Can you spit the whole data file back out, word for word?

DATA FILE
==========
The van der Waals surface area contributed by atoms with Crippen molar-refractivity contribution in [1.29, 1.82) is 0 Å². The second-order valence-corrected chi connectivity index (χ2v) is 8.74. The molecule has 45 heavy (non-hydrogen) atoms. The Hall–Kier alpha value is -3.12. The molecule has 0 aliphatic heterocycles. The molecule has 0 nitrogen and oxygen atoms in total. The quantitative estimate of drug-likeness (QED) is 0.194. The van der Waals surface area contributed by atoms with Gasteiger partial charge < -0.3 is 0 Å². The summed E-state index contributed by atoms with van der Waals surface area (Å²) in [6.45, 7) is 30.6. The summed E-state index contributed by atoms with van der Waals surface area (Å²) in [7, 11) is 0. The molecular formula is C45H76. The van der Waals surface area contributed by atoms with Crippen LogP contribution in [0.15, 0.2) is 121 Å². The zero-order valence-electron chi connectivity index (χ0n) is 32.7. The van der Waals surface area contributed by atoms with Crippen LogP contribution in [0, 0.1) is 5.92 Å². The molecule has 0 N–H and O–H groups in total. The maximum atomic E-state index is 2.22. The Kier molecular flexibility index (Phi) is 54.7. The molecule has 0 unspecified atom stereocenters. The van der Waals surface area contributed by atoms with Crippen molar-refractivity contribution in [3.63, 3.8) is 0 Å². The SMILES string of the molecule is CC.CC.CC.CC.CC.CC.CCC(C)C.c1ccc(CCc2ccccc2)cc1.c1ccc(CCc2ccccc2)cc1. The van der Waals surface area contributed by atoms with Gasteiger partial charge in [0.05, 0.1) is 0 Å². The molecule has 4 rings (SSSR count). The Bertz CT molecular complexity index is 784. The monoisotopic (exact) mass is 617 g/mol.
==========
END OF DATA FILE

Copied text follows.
The van der Waals surface area contributed by atoms with Crippen molar-refractivity contribution in [1.29, 1.82) is 0 Å². The second-order valence-corrected chi connectivity index (χ2v) is 8.74. The molecule has 45 heavy (non-hydrogen) atoms. The Hall–Kier alpha value is -3.12. The molecule has 0 aliphatic heterocycles. The molecule has 0 nitrogen and oxygen atoms in total. The quantitative estimate of drug-likeness (QED) is 0.194. The van der Waals surface area contributed by atoms with Gasteiger partial charge < -0.3 is 0 Å². The summed E-state index contributed by atoms with van der Waals surface area (Å²) in [6.45, 7) is 30.6. The summed E-state index contributed by atoms with van der Waals surface area (Å²) in [7, 11) is 0. The molecular formula is C45H76. The van der Waals surface area contributed by atoms with Crippen LogP contribution in [0.15, 0.2) is 121 Å². The zero-order valence-electron chi connectivity index (χ0n) is 32.7. The van der Waals surface area contributed by atoms with Crippen LogP contribution in [0, 0.1) is 5.92 Å². The molecule has 0 N–H and O–H groups in total. The maximum atomic E-state index is 2.22. The Kier molecular flexibility index (Phi) is 54.7. The molecule has 0 unspecified atom stereocenters. The van der Waals surface area contributed by atoms with Crippen molar-refractivity contribution in [3.63, 3.8) is 0 Å². The SMILES string of the molecule is CC.CC.CC.CC.CC.CC.CCC(C)C.c1ccc(CCc2ccccc2)cc1.c1ccc(CCc2ccccc2)cc1. The van der Waals surface area contributed by atoms with Gasteiger partial charge in [0.05, 0.1) is 0 Å². The molecule has 4 rings (SSSR count). The Bertz CT molecular complexity index is 784. The monoisotopic (exact) mass is 617 g/mol.